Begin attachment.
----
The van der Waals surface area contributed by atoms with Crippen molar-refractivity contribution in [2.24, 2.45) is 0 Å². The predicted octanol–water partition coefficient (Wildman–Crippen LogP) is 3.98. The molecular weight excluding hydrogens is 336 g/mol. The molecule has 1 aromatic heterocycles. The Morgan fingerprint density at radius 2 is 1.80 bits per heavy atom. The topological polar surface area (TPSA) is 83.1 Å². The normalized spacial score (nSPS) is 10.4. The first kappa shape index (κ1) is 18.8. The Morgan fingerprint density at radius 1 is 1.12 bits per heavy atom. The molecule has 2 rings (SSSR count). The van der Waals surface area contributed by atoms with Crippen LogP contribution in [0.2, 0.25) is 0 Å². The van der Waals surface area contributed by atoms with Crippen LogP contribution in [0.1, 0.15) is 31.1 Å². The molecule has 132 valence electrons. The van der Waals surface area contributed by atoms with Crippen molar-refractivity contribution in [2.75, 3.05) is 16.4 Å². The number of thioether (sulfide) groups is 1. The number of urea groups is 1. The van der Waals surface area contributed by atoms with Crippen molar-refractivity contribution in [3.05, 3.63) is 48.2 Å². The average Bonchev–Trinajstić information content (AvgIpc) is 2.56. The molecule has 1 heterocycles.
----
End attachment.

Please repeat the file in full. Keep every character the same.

The van der Waals surface area contributed by atoms with Crippen molar-refractivity contribution in [2.24, 2.45) is 0 Å². The predicted octanol–water partition coefficient (Wildman–Crippen LogP) is 3.98. The molecular weight excluding hydrogens is 336 g/mol. The molecule has 1 aromatic heterocycles. The Morgan fingerprint density at radius 2 is 1.80 bits per heavy atom. The topological polar surface area (TPSA) is 83.1 Å². The normalized spacial score (nSPS) is 10.4. The first kappa shape index (κ1) is 18.8. The Morgan fingerprint density at radius 1 is 1.12 bits per heavy atom. The molecule has 2 rings (SSSR count). The van der Waals surface area contributed by atoms with Crippen LogP contribution in [0.2, 0.25) is 0 Å². The van der Waals surface area contributed by atoms with Crippen LogP contribution in [0.1, 0.15) is 31.1 Å². The molecule has 132 valence electrons. The van der Waals surface area contributed by atoms with Crippen molar-refractivity contribution in [2.75, 3.05) is 16.4 Å². The number of thioether (sulfide) groups is 1. The number of urea groups is 1. The van der Waals surface area contributed by atoms with Crippen molar-refractivity contribution in [3.05, 3.63) is 48.2 Å². The average Bonchev–Trinajstić information content (AvgIpc) is 2.56. The molecule has 1 heterocycles.